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Opinion
William G. Rich

Iran Is a Threat to the Banking System

As sanctions start to bite, the regime is likely to renew its money-laundering efforts. It may have help from hackers.

Keep it clean.

Keep it clean.

Photographer: Haidar Hamdani/AFP/Getty Images

At many banks, Nov. 5 will be a scary day. That’s when broad U.S. sanctions are set to be re-imposed on Iran, thereby placing new pressure on its struggling economy and increasing the regime’s desperation for hard currency. A crucial side effect of this effort has gotten too little attention: Iran will likely attempt to skirt these sanctions through cyber-enabled money laundering — and banks will be a prime target.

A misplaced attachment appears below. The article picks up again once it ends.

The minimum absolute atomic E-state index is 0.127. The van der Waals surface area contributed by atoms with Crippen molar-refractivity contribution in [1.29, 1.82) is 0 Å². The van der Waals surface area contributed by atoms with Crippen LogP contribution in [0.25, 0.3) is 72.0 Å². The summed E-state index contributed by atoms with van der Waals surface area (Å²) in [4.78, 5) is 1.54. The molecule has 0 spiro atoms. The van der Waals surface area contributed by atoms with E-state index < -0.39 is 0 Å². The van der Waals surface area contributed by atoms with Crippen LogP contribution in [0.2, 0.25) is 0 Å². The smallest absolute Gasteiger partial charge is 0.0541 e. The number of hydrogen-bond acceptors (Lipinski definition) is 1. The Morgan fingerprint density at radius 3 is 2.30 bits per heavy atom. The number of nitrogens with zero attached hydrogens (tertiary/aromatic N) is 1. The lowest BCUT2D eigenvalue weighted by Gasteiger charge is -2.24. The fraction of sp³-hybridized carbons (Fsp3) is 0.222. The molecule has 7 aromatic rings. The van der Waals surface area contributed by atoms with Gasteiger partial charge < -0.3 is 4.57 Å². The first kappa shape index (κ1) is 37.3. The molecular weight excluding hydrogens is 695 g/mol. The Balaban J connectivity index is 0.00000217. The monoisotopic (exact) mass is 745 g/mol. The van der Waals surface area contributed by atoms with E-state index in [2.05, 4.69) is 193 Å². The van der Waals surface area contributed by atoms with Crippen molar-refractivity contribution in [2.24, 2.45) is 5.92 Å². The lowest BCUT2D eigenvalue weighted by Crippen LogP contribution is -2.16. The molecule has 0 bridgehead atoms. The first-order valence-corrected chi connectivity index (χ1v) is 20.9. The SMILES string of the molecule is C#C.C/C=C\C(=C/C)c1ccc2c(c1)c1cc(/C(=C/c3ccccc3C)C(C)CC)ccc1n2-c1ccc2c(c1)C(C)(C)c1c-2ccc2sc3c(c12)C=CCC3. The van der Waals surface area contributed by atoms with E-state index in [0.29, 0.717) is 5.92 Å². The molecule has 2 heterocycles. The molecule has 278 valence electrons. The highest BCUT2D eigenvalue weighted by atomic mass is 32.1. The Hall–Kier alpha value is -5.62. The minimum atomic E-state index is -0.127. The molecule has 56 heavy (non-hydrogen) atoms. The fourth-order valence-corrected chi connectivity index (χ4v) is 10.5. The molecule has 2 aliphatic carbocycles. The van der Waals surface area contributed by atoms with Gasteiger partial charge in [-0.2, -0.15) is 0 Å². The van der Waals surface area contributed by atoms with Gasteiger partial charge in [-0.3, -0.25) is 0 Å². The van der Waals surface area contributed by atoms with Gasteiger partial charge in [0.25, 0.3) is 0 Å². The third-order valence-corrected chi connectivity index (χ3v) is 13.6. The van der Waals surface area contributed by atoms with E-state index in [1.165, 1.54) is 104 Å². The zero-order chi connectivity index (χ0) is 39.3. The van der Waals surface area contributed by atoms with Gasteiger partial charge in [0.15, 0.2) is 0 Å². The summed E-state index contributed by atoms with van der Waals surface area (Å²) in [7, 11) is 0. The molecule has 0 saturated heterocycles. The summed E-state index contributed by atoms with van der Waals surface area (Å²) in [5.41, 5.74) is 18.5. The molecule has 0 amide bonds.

Cyber-enabled money laundering is a fairly simple concept. Hackers use a bank’s computer system to execute a prohibited financial transaction by altering critical information or disabling anti-money laundering controls. It’s effective because it’s subtle: One need only disguise the illicit purpose or sanctioned participant of an otherwise allowable transaction.